• School psychologist supervisors are supervising too many practitioners and are therefore not able to provide the mentoring support and feedback needed to support performance improvement.
  • School psychologists do not collect data reflecting how their services contributed to positive student outcomes or the overall district-wide improvement plan.
  • The overall effectiveness of the school psychology program is determined by looking only at the annual test scores of the students who have received school psychological services.

Table IV.5 summarizes ineffective practices that often result from these barriers and what corresponding effective practices might look like.

Advocacy Tips for Effective School Psychology Services Program Evaluation
  • In districts where a teacher-specific evaluation tool is to be used for all professionals, including school psychologists, a representative of the school psychology team can meet with district administrators and provide resources on the best practices for personnel evaluation of school psychologists. The representative can offer to organize a team of school psychologists to work with district administrators to develop a unique evaluation tool and process for school psychologists.
  • In settings where the system does not provide unique inservice opportunities for school psychologists, the school psychologist supervisor can organize professional development opportunities to be delivered during team meetings (e.g., guest speaker, viewing and discussing as a group an online learning webinar). Topics for discussion should be selected based on the professional skill needs of district practitioners as they relate to district improvement goals and initiatives.
  • School psychologists in a district can work together to create an annual report of school psychological services for district administrators and the school board. The report should include data like the types of services offered, the settings, numbers of students, and measurable outcome data. The report and related recommendations can be presented to the school board, district building-level administrators, and the parent-teacher organization annually.
  • A team of school psychologists can work with school district administrators to review school board policies, including specific documents like job descriptions and personnel appraisal tools, and determine how the district's policies align and reflect national standards for school psychology practice. Recommendations can be made to the school board and other influential decision makers for improving alignment.

Table IV.5. Practices in School Psychological Services Program Evaluation

Ineffective Practices Effective Practices
District policy discourages offering ongoing counseling services to students. School counseling staff may meet with students one time about an issue and then are encouraged to refer families for outside of school counseling support. Counseling services are available in the district for all students in need. For special education students, these services are written into the IEP as needed. The IEP team determines the best qualified provider (school psychologist, school counselor, etc.) to deliver these services. Counseling records are maintained indicating the students who received counseling and the issues that were addressed. Records are reviewed annually to determine if systemic supports offered around particular issues are sufficient and effective.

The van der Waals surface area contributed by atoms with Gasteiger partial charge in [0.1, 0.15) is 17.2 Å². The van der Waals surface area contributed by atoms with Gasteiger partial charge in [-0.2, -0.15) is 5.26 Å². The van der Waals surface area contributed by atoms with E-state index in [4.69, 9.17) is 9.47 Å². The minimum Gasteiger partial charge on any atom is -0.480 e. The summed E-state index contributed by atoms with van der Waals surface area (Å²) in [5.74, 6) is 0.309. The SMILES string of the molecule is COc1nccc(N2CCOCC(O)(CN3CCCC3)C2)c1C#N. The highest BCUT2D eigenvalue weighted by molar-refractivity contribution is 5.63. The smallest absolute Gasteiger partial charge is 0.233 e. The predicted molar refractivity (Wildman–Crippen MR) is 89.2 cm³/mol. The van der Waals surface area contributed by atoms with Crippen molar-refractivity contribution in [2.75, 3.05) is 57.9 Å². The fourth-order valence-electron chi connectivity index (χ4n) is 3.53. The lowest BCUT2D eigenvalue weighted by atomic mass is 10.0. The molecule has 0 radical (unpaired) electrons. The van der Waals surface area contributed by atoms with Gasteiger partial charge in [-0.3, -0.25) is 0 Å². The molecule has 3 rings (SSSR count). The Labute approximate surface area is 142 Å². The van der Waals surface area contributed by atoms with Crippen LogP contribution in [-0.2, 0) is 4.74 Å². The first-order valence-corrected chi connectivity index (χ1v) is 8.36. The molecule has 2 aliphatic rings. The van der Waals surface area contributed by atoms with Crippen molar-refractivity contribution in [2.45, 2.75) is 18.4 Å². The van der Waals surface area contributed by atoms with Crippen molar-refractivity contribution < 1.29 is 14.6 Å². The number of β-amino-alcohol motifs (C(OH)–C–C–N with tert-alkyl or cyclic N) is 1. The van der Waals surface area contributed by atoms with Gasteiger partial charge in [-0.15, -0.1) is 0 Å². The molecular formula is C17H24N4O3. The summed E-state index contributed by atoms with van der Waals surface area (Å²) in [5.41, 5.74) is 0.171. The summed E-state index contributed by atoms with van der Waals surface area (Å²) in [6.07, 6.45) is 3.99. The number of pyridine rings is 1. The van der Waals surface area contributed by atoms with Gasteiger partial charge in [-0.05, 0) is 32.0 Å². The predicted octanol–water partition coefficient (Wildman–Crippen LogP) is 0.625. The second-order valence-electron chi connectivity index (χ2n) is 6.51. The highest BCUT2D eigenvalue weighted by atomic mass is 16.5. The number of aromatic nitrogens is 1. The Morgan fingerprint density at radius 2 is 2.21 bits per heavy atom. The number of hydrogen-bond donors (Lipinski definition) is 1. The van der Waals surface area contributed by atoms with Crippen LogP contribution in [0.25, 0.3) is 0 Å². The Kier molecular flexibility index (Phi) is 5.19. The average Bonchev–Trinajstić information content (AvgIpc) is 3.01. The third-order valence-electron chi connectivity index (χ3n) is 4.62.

In a school district with historically low graduation rates and high rates of office referrals, suspensions, and expulsions, data are collected at the school level and are never shared with the district office administrators. No system-wide analysis is undertaken. Interventions offered in schools are driven by interested practitioners and are not driven by system needs. A multidisciplinary district level data team reviews school and feeder system discipline data on a regular basis. The team then works with school mental health team supervisors to determine a district-wide plan for reducing disciplinary problems, improving student-teacher interactions, and delivering targeted interventions to students at greatest risk for suspension and expulsion. Monitoring and review of the implementation of the plan occurs regularly.
The district ratio of school psychologist to student is three times greater than the nationally recommended ratios. The school psychologist supervisor is told by his boss that with the impending budget cuts in the district, it doesn't even make sense to ask for more positions. The primary responsibility of school psychologists is to complete assessments for multidisciplinary evaluations, leaving little time for any delivery of a comprehensive school psychological program. Recognizing the valuable contributions of the school psychologist to improving student engagement and achievement, the school board commits to working towards adoption of the NASP Practice Model, including improving the ratios. A 10-year plan is developed to move the district to full adoption of the model. Data is collected annually about ratios, caseloads, the role of school psychologists, and their contributions to student achievement. The district accountability team review data, reports to appropriate administrators, and adjusts the plan as needed.